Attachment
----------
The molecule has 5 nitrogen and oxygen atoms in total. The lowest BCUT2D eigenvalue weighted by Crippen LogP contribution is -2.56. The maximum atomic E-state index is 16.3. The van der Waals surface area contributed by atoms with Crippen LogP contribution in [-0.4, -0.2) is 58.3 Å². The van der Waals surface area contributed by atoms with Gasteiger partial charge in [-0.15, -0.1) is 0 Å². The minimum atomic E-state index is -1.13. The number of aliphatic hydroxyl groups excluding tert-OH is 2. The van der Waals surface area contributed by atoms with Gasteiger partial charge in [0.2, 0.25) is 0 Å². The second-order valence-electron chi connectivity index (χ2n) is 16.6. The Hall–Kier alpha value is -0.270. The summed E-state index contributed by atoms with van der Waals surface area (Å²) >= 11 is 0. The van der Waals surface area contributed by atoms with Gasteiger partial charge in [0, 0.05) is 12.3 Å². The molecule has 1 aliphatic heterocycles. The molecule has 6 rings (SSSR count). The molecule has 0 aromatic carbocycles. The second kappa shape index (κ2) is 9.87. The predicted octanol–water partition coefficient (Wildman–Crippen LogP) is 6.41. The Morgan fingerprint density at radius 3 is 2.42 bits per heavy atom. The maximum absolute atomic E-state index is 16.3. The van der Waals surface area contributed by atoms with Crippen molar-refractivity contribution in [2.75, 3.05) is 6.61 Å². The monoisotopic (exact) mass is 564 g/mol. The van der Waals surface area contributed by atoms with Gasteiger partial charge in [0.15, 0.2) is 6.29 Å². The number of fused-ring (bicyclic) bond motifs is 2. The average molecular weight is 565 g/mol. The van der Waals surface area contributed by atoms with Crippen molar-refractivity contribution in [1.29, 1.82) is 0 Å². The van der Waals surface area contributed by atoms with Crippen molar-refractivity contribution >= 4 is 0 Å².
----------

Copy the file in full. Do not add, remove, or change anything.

The molecule has 5 nitrogen and oxygen atoms in total. The lowest BCUT2D eigenvalue weighted by Crippen LogP contribution is -2.56. The maximum atomic E-state index is 16.3. The van der Waals surface area contributed by atoms with Crippen LogP contribution in [-0.4, -0.2) is 58.3 Å². The van der Waals surface area contributed by atoms with Gasteiger partial charge in [-0.15, -0.1) is 0 Å². The minimum atomic E-state index is -1.13. The number of aliphatic hydroxyl groups excluding tert-OH is 2. The van der Waals surface area contributed by atoms with Gasteiger partial charge in [0.2, 0.25) is 0 Å². The second-order valence-electron chi connectivity index (χ2n) is 16.6. The Hall–Kier alpha value is -0.270. The summed E-state index contributed by atoms with van der Waals surface area (Å²) >= 11 is 0. The van der Waals surface area contributed by atoms with Gasteiger partial charge in [0, 0.05) is 12.3 Å². The molecule has 1 aliphatic heterocycles. The molecule has 6 rings (SSSR count). The molecule has 0 aromatic carbocycles. The second kappa shape index (κ2) is 9.87. The predicted octanol–water partition coefficient (Wildman–Crippen LogP) is 6.41. The Morgan fingerprint density at radius 3 is 2.42 bits per heavy atom. The maximum absolute atomic E-state index is 16.3. The van der Waals surface area contributed by atoms with Crippen molar-refractivity contribution in [2.75, 3.05) is 6.61 Å². The monoisotopic (exact) mass is 564 g/mol. The van der Waals surface area contributed by atoms with Gasteiger partial charge in [0.15, 0.2) is 6.29 Å². The number of fused-ring (bicyclic) bond motifs is 2. The average molecular weight is 565 g/mol. The van der Waals surface area contributed by atoms with Crippen molar-refractivity contribution in [1.29, 1.82) is 0 Å². The van der Waals surface area contributed by atoms with Crippen molar-refractivity contribution >= 4 is 0 Å².